In 2014, the Dutch NGO Urgenda, together with 886 citizens, filed a law suit against the Dutch state for not taking sufficient action to limit climate change. Today, the court gave its verdict, which could live be followed on internet (in Dutch, without subtitles). The court has also immediately put an English translation of the ruling online. And the court has ruled:

The Hague District Court has ruled today that the State must take more action to reduce the greenhouse gas emissions in the Netherlands. The State also has to ensure that the Dutch emissions in the year 2020 will be at least 25% lower than those in 1990.

Many parties have called this a historical ruling, and no doubt this may inspire citizens and activist NGOs in other countries to take their States to court. Few commentators expected that the court would come to this ruling. Many believed that the court would not want to burn its fingers on what is essentially a political process; indeed, some have even gone so far to question whether the division of powers of the Trias Politica would be violated. Yet the court provided an answer to that worry:

With this order, the court has not entered the domain of politics. The court must provide legal protection, also in cases against the government, while respecting the government’s scope for policymaking. For these reasons, the court should exercise restraint and has limited therefore the reduction order to 25%, the lower limit of the 25%-40% norm.

The fact that the ruling only concerns 25% of CO2 reductions highlights that this is not the end of our struggles. A 25% reduction may be fanastic since it’s a court ruling (and that gives it a special kind of political status), but it is not enough. We should also not forgot the sadness of the situation – that we had to go to court to force the government to take action, in a country where legal action is generally not considered a way to do politics or bring activist concerns into the political arena.

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What Is To Be Done?

by James Miller on June 24, 2015

Danielle Allen has written a beautiful brief for equality, and the proper place of egalitarian ideals, not only in the Declaration of Independence, but in America’s political culture more generally. Pierre Rosanvallon has made a similar case, with France as its focus, in his important book, The Society of Equals, first published in French in 2011.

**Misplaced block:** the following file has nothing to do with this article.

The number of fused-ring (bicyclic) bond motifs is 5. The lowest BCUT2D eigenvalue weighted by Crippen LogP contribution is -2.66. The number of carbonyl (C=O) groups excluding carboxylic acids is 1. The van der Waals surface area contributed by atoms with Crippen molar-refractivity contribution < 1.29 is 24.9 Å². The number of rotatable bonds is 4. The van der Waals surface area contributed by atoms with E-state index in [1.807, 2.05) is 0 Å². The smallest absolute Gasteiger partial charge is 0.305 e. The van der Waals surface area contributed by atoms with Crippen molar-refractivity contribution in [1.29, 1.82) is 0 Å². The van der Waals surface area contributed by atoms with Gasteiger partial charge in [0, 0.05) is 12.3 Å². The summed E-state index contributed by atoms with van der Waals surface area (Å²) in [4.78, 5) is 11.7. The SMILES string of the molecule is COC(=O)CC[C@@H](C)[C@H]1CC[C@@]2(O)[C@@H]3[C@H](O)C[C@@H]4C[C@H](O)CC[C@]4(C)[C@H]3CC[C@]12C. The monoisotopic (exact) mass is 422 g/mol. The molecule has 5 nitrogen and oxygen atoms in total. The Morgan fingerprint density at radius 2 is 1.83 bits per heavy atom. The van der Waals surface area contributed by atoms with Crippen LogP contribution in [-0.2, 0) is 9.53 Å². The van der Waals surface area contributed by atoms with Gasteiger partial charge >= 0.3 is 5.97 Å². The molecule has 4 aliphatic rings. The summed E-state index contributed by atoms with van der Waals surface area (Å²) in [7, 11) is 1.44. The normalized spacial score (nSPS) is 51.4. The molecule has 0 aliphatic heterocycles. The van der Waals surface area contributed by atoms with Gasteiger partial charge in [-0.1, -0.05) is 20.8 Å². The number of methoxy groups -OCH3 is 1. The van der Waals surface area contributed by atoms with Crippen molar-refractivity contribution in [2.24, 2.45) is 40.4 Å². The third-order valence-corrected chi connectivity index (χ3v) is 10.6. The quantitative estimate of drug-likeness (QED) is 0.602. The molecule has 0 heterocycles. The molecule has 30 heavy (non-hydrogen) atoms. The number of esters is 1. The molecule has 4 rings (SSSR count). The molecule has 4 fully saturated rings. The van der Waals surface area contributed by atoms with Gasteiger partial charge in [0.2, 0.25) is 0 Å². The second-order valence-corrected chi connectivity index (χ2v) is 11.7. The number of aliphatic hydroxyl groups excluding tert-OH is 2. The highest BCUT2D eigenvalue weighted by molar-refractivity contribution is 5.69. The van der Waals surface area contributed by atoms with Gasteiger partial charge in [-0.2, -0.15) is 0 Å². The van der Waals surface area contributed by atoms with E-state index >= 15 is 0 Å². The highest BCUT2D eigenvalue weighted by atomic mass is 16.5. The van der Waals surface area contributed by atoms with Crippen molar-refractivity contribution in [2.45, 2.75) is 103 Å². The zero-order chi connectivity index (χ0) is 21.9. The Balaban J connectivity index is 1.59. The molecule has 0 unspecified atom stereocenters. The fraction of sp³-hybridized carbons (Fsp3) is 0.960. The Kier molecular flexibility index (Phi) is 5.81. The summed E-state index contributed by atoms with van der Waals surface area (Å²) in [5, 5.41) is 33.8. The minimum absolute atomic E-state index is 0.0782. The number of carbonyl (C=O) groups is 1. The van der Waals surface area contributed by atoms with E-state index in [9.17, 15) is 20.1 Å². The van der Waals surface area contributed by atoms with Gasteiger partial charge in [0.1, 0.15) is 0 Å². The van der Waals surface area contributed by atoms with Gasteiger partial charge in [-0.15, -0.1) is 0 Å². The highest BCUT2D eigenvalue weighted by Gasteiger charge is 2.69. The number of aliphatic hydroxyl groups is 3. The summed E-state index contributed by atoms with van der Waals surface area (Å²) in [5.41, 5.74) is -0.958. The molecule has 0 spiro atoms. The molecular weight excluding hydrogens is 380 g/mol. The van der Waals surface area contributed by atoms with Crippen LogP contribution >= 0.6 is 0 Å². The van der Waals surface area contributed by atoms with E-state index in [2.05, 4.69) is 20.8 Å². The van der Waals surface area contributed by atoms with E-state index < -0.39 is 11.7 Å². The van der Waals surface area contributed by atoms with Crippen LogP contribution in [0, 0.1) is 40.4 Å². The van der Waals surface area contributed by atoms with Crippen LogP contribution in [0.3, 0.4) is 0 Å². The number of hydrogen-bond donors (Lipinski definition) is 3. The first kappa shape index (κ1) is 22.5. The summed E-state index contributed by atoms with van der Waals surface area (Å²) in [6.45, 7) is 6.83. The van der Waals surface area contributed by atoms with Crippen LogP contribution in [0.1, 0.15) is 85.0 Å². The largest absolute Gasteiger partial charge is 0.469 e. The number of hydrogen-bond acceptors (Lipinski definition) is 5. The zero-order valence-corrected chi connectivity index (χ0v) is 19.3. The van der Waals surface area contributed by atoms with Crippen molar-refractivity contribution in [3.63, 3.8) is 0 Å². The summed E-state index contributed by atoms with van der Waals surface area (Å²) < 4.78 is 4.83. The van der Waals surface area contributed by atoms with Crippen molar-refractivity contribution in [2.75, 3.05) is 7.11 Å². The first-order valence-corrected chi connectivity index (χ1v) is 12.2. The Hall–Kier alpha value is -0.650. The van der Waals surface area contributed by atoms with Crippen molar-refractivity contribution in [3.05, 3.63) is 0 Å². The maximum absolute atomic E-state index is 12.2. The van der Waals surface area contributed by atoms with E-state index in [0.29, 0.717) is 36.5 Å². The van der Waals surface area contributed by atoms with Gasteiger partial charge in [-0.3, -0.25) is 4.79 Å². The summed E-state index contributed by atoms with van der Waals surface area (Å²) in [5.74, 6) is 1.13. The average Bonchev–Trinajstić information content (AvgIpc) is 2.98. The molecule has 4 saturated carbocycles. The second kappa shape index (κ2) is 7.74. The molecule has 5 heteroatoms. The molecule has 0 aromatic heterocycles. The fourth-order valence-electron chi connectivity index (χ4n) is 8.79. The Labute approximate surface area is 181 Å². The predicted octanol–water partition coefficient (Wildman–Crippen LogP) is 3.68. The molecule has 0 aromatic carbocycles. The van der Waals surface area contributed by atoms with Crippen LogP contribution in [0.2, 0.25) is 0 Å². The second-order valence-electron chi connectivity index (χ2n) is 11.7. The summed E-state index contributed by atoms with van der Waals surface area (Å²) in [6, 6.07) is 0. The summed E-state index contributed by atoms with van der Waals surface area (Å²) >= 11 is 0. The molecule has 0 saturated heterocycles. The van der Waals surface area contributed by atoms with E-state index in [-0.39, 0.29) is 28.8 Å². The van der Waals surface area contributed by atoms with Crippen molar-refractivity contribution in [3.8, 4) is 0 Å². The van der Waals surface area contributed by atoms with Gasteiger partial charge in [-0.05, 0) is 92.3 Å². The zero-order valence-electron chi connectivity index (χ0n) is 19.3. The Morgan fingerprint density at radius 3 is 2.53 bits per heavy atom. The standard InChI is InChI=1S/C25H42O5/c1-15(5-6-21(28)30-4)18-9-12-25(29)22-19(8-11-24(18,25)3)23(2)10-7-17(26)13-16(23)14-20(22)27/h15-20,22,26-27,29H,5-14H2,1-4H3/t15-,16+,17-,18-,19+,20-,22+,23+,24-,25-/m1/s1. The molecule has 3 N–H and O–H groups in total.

Yet both Allen and Rosanvallon acknowledge a curious paradox: that a stress on liberty as the essence of liberal democracy has in our own day apparently triumphed over – even trumped – the egalitarian convictions of the activists and intellectuals who forged the first democratic republics.

The empirical evidence on this matter seems unambiguous. A variety of economists, from Joseph Stiglitz to Thomas Piketty, have shown that America, like France, and most European countries, has become ever more unequal in recent decades.

Both men have also proposed a number of policies that might help reverse these current economic trends. “Simple changes,” writes Stiglitz, “including higher capital-gains and inheritance taxes, greater spending to broaden access to education, rigorous enforcement of anti-trust laws, corporate governance reforms that circumscribe executive pay, and financial regulations that rein in banks’ ability to exploit the rest of society – would reduce inequality and increase equality of opportunity markedly.”

Still, it’s a striking feature of our present moment that policies like these at first glance seem politically out of reach. As Stiglitz puts it, “The main question confronting us today is not really about capital in the twenty-first century. It is about democracy in the twenty-first century.”

I think Stiglitz is right – but herein lies a further problem. Few American politicians dare advocate the kinds of policies Stiglitz proposes – and this, remarkably, in a nation explicitly “dedicated to the proposition that all men are created equal,” in the words of Abraham Lincoln in the Gettysburg Address, quoting the key phrase from the Declaration of Independence that Danielle Allen makes a centerpiece of her analysis.

In other words, our democracies today seem paralyzed in the face of rising inequality.

As a hopeful sign, one might point to the attacks on financial elites launched by various populist parties and movements of both the left and the right, in both Europe and the United States – Occupy Wall Street in 2011 did manage to bring inequality back into America’s political conversation. Yet in the wake of the 2008 financial meltdown, individuals and families in the advanced industrial societies still seem wary of any policies that might jeopardize whatever wealth they currently possess. Many seem skeptical that we should even aspire to becoming “a society of equals.”

Hence my question to Danielle Allen: What is to be Done?

How can we renew and revivify our founding egalitarian ideals? How should we approach the problems of both capital and democracy in the twenty-first century?